Jemma gave her a kiss and said, “Hush,” and then said to someone over her shoulder, “You did precisely the right thing, Isidore.”

Then Jemma gave her another kiss, as if she were a little girl, and said, “Darling, Isidore fetched me as soon as she realized you were in distress. Now, come in here, and Isidore will come too.”

Poppy let herself be put on a sofa without saying a word and Lady Isidore Del’Fino sat opposite. Her mama had said that she should never share the particulars of her marriage, that it was disloyal. But every time that Poppy said anything about marriage to her mama, her mother would say that she had to train Fletch into a sense of his responsibilities and proper behavior.

“Does he respect you?” she would demand.

And Poppy would nod. She wasn’t absolutely sure of the truth of that, because she had seen something very close to disgust in Fletch’s eyes lately. But the alternative was so horrible that she couldn’t bear it.

“If he respects you, there is nothing to worry about,” her mother would pronounce. “Do not say a word to anyone about your disappointments in Fletcher, and he will pay you the same favor. This is the nature of marriage.”

More tears welled in Poppy’s eyes at the thought. She didn’t feel like adhering to the nature of marriage anymore. Especially when Jemma sat down next to her (at least as close as they could be, given the size of Poppy’s panniers, and said, “Now what on earth is going on, Poppy?”

“It’s Fletch,” she said, hiccupping. Her handkerchief was sodden with tears, so she accepted Jemma’s. “My marriage—I can’t say it!” She sobbed a bit more instead.

After a while Jemma said, “Marriages are like lap dogs. Everyone boasts about having a good one, but the only ones I ever see are devoted to scratching the paneling and jumping on people. Failures, in my eyes.”

Poppy hiccupped again, loudly. “I’m sorry,” she said, gasping a little. “I always—always hiccup when I’m upset and mama says it is a most disgusting habit, but I truly am not in control of it.”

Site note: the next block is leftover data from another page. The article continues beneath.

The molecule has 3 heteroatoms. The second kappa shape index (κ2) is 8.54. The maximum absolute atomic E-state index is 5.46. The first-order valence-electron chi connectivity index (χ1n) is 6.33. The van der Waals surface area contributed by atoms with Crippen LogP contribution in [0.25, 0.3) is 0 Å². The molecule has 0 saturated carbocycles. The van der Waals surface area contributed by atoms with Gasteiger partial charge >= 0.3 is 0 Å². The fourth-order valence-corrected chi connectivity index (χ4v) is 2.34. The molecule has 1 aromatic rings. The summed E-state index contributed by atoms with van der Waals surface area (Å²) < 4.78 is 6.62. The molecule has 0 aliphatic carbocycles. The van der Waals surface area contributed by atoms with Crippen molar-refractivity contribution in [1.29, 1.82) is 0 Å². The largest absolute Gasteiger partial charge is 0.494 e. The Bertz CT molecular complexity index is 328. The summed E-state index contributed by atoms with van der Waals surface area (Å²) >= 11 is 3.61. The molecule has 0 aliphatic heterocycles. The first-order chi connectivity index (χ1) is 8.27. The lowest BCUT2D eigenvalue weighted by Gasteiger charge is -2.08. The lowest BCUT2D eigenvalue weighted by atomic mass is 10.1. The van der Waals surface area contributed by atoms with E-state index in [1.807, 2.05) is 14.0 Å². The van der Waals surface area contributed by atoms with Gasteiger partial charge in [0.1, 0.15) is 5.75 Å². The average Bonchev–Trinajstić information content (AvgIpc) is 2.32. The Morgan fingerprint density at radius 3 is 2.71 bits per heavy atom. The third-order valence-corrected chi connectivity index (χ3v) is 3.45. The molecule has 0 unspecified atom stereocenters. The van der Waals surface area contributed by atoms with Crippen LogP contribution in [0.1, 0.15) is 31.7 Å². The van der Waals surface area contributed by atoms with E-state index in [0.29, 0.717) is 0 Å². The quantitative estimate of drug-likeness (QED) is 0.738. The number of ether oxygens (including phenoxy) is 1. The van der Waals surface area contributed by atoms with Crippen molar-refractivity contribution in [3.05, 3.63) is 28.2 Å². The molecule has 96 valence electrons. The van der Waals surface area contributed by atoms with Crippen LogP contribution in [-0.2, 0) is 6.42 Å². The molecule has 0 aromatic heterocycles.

“It’s not as bad as scratching the paneling with your claws,” Jemma said reassuringly. “Now what’s happening in your marriage? Or should I say, what can possibly be happening in your marriage that hasn’t already happened in mine?”

“I am sure this is just the conversation to make me very glad not to be living with a husband yet,” Isidore said, while Poppy tried to stop crying. “Has your husband taken to wearing rouge?”


“I only asked because I’m certain that Viscount St. Albans put a little something on his cheeks, and he and Fletcher are close friends, aren’t they?”

“They doesn’t mean they share a pot of rouge,” Jemma said. She squeezed Poppy’s hand again. “You’ll feel better after you tell us, darling.”

“I think he’s”—but Poppy couldn’t say it. The enormity of her suspicion was just too cruel to contemplate. “He was abominably rude to me in front of his friends,” she said. “He said—He made it clear that our marital activites are not all that—that he desires.” Tears welled up again. “But since he never comes to my bedchamber, I don’t see what I could do about that!”

“He said that in front of his friends?” Jemma said. Her voice rose about two octaves. It made Poppy feel better just to hear it.

“Bastardo!” Isidore hissed.

“Precisely,” Jemma said. “What a bastard thing to do. What exactly did he say, Poppy?”

“Well, I walked up with—with”—Her voice faltered.

“With whom?” Jemma asked.

“Viscount St. Albans,” Poppy said reluctantly, “and Gill. And…”